Dorset is usually regarded as a peaceful county, undisturbed by the problems of
the inner cities. However, like all communities, it does have a criminal past, and this
book explores some of the by-ways of that unexpected history.
The story begins with skulduggery in the Royal Family in the tenth century AD,
delves into the earliest court records of the seventeenth century, and progresses
through much human folly to treason and murder in the twentieth century.
The violence of earlier times is reflected in the punishments meted out to
wrong-doers. Curiously domestic violence was often not regarded as criminal unless
it turned into murder: on the other hand theft of even minor property was subject
to savage penalties.
However, the gradual development of a more civilised
society is illustrated in Dorchester Prison. For several centuries it was merely a pen
for holding prisoners before trial and probable execution, but for the last two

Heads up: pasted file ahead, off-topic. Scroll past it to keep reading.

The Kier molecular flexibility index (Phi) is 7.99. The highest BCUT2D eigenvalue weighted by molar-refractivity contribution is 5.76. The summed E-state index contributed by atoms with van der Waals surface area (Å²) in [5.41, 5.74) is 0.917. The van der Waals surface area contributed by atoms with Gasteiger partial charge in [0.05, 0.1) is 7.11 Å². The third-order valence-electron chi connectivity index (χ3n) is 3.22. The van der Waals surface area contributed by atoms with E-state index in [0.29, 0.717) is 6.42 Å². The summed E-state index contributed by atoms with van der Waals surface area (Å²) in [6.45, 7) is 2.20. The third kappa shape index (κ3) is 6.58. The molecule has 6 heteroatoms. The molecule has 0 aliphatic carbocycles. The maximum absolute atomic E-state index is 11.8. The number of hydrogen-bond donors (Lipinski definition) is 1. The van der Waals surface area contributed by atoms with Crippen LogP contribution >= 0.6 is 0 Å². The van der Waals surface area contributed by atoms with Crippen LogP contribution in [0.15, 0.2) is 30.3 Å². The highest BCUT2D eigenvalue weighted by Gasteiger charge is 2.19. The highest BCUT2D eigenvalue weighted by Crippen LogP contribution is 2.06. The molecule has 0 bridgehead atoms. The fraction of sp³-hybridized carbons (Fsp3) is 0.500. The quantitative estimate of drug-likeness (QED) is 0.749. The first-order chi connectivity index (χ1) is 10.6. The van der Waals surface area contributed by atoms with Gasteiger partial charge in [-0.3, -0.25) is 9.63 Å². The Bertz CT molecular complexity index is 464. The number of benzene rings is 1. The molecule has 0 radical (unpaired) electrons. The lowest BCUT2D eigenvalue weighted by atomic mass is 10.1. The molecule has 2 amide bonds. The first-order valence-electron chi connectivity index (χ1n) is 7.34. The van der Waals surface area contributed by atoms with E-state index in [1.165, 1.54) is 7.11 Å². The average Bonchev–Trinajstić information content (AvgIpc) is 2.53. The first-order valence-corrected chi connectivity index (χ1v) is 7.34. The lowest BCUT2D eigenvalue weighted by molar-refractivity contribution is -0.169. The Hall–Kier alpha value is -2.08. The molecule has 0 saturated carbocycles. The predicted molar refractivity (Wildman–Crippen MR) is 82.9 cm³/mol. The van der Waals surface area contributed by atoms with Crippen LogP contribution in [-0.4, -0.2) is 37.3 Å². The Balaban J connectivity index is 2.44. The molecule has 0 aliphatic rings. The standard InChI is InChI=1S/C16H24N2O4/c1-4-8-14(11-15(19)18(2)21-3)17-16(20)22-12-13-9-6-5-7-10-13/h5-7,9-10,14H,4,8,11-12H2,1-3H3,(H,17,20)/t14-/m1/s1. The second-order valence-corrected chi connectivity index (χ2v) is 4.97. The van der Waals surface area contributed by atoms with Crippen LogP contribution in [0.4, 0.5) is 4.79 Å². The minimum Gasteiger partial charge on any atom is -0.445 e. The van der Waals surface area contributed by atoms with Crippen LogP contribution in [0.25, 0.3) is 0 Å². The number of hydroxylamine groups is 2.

hundred years it developed into a place where substantial attempts were made for
reform and rehabilitation.
There will never be agreement as to why the overall crime rate is going down
in the twenty-first century: logic gives way to emotion, and statistics are mistrusted.
Dorchester Prison has closed after 700 years, but the battle to maintain the Queen’s
Peace goes on.
Terry Hearing ranges over a millennium of Dorset’s history to recount the evil,
the bad, the misguided or the simply unlucky, and how they were dealt with –
sometimes brutally, sometimes with surprising care – to reveal unexpected aspects
of the county’s less reputable past.
Terry Hearing was Principal Lecturer in History at the former Dorset Institute of Higher Education.
He was a Justice of the Peace on West Dorset Bench for twenty-two years; Chairman of
Dorset Probation Committee 1985-95; Board Member of the Central Council of Probation 1991-
97; Member of the Lord Chancellor’s Advisory Committee for Dorset 1990-96; Member of the
Board of Visitors at HM Prison The Verne 1980-85; Prison Visitor HM Prison Dorchester 1967-78.
He published Dorset Justice, (Dorset Magistrates’ Association) a history of the County Magistracy,
in 1999. His transcription and calendar of the Dorset Quarter Sessions Order Book 1625-
1638 was published by the Dorset Record Society in 2006. His most recent publication, for Dorset
Books, was Dorset History in 101 Objects in 2012.
Imprint: Dorset Books. ISBN 978 1 871164 62 6, hardback, 238x258mm, 144 pages. Published May 2015.